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Supply Chain Processes – Evolution or Revolution?

In the past, supply chain was about filling orders and getting products to where they needed to be. It was a reactive process, one that provided supply in response to known demand. Performance was not based on how flexible the supply chain was to changes in demand, let alone providing input and feedback to the business as a whole. Supply chain was made up of production lines, trucks, warehouses, pallets, pick/packing, and packing slips - nothing more.

 

Fast–forward to today, and supply chain is a sophisticated and strategic function. Far from being isolated out at the landing dock, supply chain professionals work closely with the whole business. It is more proactive than reactive, always looking ahead, forecasting, and optimising safety stock. The bigger the global market becomes, the greater the emphasis on fast, consistent product and service availability. This close tie between supply chain and corporate performance provides them with the right circumstances to be a competitive advantage.

 

The opportunity for the supply chain to grow and increase its influence is significant and underway. For example, supply chain analysts traditionally used to look at forecasts or financials without much of an ability to affect either one. The advancement of skills and technology has completely changed both expectations and possibilities for what analysts can accomplish. Supply chain has evolved from an internally facing, accounting type function to a one that includes newer roles such as customer demand planning and data analytics. As a result of these changes, the field of supply chain is drawing a new and highly capable pool of talent. People from consultancy and finance/economics are moving into supply chain leadership roles in part because of the strategic, multi-national, and problem solving opportunities now associated with the field.

 

Through technology, data analytics are also enabling a new approach to supply chain management. Supply chain still looks at key KPIs, but they go that one step further and study trends as well as forecast and data accuracy. If everything is incorporated into one, central database, then the flow of information – and therefore goods - should be a lot smoother. If it is not, then there will be hiccups along the way and the company will have to go back and do a root cause analysis and solve the problem. The goal today is to make the whole supply chain as problem-free as possible: no news from the supply chain in businesses is good news. That way the company can predict when the goods are going to get to where they are going, issues are highlighted and handled before they arise, and the customer sees the supply chain as a solution in its own right.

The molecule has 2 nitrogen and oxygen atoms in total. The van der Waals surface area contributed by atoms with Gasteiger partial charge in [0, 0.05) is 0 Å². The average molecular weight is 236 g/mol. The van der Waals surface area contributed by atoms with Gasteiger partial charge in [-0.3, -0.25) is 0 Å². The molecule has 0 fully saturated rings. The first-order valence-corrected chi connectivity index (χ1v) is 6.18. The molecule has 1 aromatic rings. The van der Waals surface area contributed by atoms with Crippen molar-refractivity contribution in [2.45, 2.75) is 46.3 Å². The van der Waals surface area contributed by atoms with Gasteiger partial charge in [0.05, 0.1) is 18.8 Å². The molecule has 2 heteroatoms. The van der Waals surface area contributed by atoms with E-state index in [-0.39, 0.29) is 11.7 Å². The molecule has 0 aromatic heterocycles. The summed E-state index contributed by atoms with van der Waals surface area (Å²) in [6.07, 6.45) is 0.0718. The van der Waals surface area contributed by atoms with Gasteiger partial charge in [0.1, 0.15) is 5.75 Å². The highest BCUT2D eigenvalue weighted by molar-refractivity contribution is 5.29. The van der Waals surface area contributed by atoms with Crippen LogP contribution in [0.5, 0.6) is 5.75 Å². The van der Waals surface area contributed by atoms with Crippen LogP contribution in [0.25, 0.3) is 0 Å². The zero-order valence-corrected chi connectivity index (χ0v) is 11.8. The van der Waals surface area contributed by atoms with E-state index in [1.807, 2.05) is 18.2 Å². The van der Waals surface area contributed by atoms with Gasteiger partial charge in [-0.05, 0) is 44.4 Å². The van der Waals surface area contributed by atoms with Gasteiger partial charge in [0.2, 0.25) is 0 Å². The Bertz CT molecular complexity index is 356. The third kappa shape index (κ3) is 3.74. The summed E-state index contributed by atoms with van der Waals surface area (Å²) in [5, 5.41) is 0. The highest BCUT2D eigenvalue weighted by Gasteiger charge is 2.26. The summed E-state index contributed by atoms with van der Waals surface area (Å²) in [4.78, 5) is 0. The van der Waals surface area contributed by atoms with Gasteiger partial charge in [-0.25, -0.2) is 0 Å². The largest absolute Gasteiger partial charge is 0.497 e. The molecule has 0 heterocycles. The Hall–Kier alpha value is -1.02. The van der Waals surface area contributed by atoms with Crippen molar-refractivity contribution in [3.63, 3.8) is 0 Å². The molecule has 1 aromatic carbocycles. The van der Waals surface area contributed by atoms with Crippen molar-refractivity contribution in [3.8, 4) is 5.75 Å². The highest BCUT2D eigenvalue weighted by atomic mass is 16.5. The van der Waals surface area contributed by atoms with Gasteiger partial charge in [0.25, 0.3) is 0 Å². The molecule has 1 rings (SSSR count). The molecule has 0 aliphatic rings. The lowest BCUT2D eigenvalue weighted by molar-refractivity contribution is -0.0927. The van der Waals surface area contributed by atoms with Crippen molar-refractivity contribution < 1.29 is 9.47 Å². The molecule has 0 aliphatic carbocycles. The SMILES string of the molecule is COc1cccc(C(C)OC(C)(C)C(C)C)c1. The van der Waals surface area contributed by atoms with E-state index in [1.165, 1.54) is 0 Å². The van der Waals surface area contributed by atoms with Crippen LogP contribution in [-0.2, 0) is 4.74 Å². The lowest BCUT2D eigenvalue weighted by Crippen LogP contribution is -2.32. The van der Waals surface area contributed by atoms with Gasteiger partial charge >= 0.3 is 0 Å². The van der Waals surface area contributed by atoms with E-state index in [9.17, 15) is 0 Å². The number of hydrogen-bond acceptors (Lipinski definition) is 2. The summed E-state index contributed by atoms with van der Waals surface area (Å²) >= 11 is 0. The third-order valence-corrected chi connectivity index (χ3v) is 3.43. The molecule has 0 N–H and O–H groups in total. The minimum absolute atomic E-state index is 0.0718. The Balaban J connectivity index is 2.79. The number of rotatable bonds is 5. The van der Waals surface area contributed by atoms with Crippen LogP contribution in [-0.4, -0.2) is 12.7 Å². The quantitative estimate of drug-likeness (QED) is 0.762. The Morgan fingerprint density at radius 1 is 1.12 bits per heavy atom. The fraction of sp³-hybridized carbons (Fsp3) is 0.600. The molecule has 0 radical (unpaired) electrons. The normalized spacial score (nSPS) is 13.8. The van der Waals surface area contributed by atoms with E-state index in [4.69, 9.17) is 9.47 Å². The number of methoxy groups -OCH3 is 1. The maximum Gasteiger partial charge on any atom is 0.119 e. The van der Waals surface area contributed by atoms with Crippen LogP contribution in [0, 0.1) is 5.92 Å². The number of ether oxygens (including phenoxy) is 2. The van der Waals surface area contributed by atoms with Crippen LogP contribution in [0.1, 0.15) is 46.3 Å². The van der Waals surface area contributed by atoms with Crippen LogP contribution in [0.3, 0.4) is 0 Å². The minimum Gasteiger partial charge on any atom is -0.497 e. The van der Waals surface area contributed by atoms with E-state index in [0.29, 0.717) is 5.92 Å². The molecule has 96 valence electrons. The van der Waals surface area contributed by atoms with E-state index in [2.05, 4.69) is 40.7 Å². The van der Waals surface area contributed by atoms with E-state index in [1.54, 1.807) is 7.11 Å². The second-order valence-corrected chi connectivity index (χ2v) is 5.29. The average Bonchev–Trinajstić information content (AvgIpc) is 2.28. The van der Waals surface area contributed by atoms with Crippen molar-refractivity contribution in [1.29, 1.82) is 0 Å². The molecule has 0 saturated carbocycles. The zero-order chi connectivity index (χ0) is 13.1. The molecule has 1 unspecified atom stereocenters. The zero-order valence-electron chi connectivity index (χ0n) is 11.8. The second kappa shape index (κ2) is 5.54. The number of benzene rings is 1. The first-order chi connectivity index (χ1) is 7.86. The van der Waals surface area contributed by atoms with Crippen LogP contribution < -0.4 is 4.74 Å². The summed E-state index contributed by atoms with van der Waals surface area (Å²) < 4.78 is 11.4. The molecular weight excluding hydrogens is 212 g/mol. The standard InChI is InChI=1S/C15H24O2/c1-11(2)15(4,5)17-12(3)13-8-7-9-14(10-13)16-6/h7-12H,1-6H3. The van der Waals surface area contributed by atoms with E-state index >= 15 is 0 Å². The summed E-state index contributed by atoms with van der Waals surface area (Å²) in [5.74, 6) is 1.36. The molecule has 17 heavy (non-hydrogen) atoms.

If we look at customer demand planning it is no longer just about demand figures – it is also about the customer. Over the last few years, supply chain teams have had more direct contact with customers. Supply chain might ask, "What do you need? Tell us about your constraints and we will tell you about ours so we can meet in the middle." Because of these conversations, supply chain is able to work collaboratively with customers rather than establishing a forecast from historical data while sitting alone in an office. Supply chain is able to join together multiple perspectives on each business opportunity. This creates a more accurate picture in near real time, one that enables a responsive flow of products to the consumer and a steady stream of data back to the company.

 

In most cases, people don’t give a second thought to the supply chain unless the product they are looking for isn’t on the shelf or in the warehouse. That is the minimum expectation for the supply chain. With the combination of increased opportunity, expanded talent, and improved technology, supply chain can now advise their customers as to new or better products or help them manage their own consumption patterns - both of which create value for the end consumer and build brand loyalty.

 

As impressive as this evolutionary journey has been, it is not over. The opportunities for supply chain to positively impact the business and contribute to customer satisfaction are limitless. As supply chain talent continues to increase and diversify, and as the technology they use continues to advance, they will become more integral to operational health in every industry and region of the world.

 

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Jayna Kalyan

Associate Director - Supply Chain & Procurement

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